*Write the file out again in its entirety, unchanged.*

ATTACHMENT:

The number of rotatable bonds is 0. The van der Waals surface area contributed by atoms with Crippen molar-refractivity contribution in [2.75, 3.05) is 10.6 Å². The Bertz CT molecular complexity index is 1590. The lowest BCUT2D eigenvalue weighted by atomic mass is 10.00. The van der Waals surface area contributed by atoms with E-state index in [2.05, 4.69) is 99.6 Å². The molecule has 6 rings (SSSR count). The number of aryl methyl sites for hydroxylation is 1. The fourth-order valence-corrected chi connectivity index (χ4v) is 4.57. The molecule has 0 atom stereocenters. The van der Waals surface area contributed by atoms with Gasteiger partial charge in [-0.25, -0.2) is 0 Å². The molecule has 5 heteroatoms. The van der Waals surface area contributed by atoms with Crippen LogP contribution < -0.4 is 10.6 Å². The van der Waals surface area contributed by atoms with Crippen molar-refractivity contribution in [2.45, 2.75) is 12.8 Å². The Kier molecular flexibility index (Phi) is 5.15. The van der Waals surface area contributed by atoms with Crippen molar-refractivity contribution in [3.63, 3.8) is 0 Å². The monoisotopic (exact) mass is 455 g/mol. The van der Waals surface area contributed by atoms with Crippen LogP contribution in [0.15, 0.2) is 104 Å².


The number of rotatable bonds is 0. The van der Waals surface area contributed by atoms with Crippen molar-refractivity contribution in [2.75, 3.05) is 10.6 Å². The Bertz CT molecular complexity index is 1590. The lowest BCUT2D eigenvalue weighted by atomic mass is 10.00. The van der Waals surface area contributed by atoms with E-state index in [2.05, 4.69) is 99.6 Å². The molecule has 6 rings (SSSR count). The number of aryl methyl sites for hydroxylation is 1. The fourth-order valence-corrected chi connectivity index (χ4v) is 4.57. The molecule has 0 atom stereocenters. The van der Waals surface area contributed by atoms with Gasteiger partial charge in [-0.25, -0.2) is 0 Å². The molecule has 5 heteroatoms. The van der Waals surface area contributed by atoms with Crippen LogP contribution < -0.4 is 10.6 Å². The van der Waals surface area contributed by atoms with Crippen molar-refractivity contribution in [2.45, 2.75) is 12.8 Å². The Kier molecular flexibility index (Phi) is 5.15. The van der Waals surface area contributed by atoms with Crippen molar-refractivity contribution in [3.63, 3.8) is 0 Å². The monoisotopic (exact) mass is 455 g/mol. The van der Waals surface area contributed by atoms with Crippen LogP contribution in [0.15, 0.2) is 104 Å².